While it’s no secret that Turlock High School will soon welcome a brand new, state-of-the-art science building to its campus, the public has a better idea of what to expect as plans for the learning center’s interior were revealed this week — just one month before construction is set to begin.
The Turlock Unified School District Board of Trustees on Tuesday accepted a bid for the THS Science Building and Campus Security Project — an endeavor that will cost nearly $21 million when all is said and done and bring not only a new building to the school, but also allow for the completion of modernization projects like fire, life, safety and ADA upgrades, increased campus security, including more cameras and fencing, and a new woodshop parking lot.
The new science facility will double the classroom size of the current building, which was originally constructed in the early 1960s and has never received any updates. Upgrades to the old science building were on the priority list for Bond Measures Y and Z a decade ago, Director of Maintenance and operations Scott Richardson said, but projects like the Louise Marchant Gymnasium and Performing Arts Building were tackled first. The new science building was one of the top priorities for the more recently-passed Bond Measure O, which provides funding for projects at both high schools.
“Normally, many of our buildings of that age have gone through multiple remodels. This building never has,” Richardson said. “We always look at the option of remodeling versus tearing something down and building brand new. The current building only has six classrooms, is just one story and is really oddly shaped. It’s more cost effective for us to tear it down and start over.”
It was important to the District that the new science building fit in with the rest of the campus aesthetically, Richardson added. The bricks selected for the exterior of the building are similar to those found throughout the school and identical to those used on the Louis Marchant Gymnasium — intentional decisions meant to preserve the school’s history.
“On that whole block, you’re dealing with buildings that are 100 years old. There’s some importance in making sure we capture that history and don’t just build a shell when we have the opportunity to build a building that’s going to be there for another 100 years,” Richardson said.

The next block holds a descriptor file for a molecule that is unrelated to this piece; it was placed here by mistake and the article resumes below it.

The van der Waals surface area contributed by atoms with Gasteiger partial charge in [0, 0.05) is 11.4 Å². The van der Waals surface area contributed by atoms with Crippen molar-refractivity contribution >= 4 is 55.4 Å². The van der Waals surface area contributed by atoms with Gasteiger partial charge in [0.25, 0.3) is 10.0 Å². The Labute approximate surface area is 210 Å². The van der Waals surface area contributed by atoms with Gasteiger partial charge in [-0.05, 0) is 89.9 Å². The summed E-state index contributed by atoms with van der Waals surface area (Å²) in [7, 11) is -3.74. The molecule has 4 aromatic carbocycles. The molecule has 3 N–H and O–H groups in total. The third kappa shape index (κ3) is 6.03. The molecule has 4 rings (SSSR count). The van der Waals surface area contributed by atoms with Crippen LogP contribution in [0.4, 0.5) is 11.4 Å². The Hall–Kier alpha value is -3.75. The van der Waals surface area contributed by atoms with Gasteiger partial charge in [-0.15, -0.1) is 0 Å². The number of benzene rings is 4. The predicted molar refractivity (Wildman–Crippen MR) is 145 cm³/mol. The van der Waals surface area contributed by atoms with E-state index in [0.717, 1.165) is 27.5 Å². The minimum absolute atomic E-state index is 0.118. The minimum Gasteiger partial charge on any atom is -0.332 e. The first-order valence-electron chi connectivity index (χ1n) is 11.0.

The interior of the building will be a stark contrast to the current, dated classrooms. Deep blue walls reminiscent of outer space will feature scientific renderings, like a display of the galaxy and other abstract shapes, which are sure to spark the creativity of students. Giant windows will provide plenty of light and sleek black railing will give the space a modern look.
It’s anticipated that the new, two-story science building will take 14 months to construct, Richardson added, and construction is set to begin Dec. 9, though scheduling details with the contractor have yet to be finalized.
Rather than six classrooms, the new building will have 12 learning labs: six biology classrooms, four chemistry classrooms and two physics classrooms. While a dedicated site design team comprised of campus and District leaders typically help decide what aspects of a project are most important, the team that helped give insight into the construction of the new building was a more science-heavy group, Richardson pointed out.
“We wanted to make sure science folks had a voice,” he said. “We asked questions like, ‘What do you need? What is an effective classroom as it relates to chemistry? What does a quality workroom look like for you?’”
Students haven’t used the old science building since last year; instead, classrooms around the THS campus were transformed into science labs over the summer. During construction, the site will be fenced off and school administration will work closely with the District to ensure the safety of students. In total, the new building will cost $18,375,000, while security improvements and other campus upgrades will total $2,248,000.
The project is slated to be completed in the spring of 2021, weather permitting, with students officially sitting in for classes after spring break.
“We are always working all over town on projects everywhere, and every project is valuable and important. I get very excited when we do something to this caliber, and it’s awesome that the community entrusts us with these funds in order to provide a nice, new facility for current and future students,” Richardson said.